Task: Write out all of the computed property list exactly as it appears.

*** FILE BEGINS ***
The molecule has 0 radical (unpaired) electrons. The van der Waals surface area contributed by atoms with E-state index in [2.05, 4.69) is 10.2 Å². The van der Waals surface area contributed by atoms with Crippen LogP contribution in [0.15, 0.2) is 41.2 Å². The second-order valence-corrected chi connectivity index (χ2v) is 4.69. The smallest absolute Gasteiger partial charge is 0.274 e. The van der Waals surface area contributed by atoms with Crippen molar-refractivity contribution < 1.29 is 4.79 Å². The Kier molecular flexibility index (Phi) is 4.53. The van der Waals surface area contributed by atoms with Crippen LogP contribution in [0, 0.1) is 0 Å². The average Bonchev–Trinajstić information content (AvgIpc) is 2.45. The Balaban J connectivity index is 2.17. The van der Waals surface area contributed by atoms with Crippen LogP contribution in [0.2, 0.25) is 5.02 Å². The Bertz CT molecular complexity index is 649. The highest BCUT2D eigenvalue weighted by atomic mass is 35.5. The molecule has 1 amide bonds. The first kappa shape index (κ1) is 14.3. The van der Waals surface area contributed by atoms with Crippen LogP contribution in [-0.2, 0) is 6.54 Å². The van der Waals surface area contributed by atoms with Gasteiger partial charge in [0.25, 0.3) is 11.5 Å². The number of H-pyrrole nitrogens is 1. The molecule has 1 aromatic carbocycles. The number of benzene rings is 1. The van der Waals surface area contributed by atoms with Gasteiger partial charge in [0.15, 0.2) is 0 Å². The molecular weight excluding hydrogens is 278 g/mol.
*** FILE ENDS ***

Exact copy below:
The molecule has 0 radical (unpaired) electrons. The van der Waals surface area contributed by atoms with E-state index in [2.05, 4.69) is 10.2 Å². The van der Waals surface area contributed by atoms with Crippen LogP contribution in [0.15, 0.2) is 41.2 Å². The second-order valence-corrected chi connectivity index (χ2v) is 4.69. The smallest absolute Gasteiger partial charge is 0.274 e. The van der Waals surface area contributed by atoms with Crippen molar-refractivity contribution < 1.29 is 4.79 Å². The Kier molecular flexibility index (Phi) is 4.53. The van der Waals surface area contributed by atoms with Crippen LogP contribution in [0, 0.1) is 0 Å². The average Bonchev–Trinajstić information content (AvgIpc) is 2.45. The Balaban J connectivity index is 2.17. The van der Waals surface area contributed by atoms with Crippen LogP contribution in [0.2, 0.25) is 5.02 Å². The Bertz CT molecular complexity index is 649. The highest BCUT2D eigenvalue weighted by atomic mass is 35.5. The molecule has 1 amide bonds. The first kappa shape index (κ1) is 14.3. The van der Waals surface area contributed by atoms with Crippen LogP contribution in [-0.2, 0) is 6.54 Å². The van der Waals surface area contributed by atoms with Gasteiger partial charge in [0.25, 0.3) is 11.5 Å². The number of H-pyrrole nitrogens is 1. The molecule has 1 aromatic carbocycles. The number of benzene rings is 1. The van der Waals surface area contributed by atoms with Gasteiger partial charge in [0.15, 0.2) is 0 Å². The molecular weight excluding hydrogens is 278 g/mol.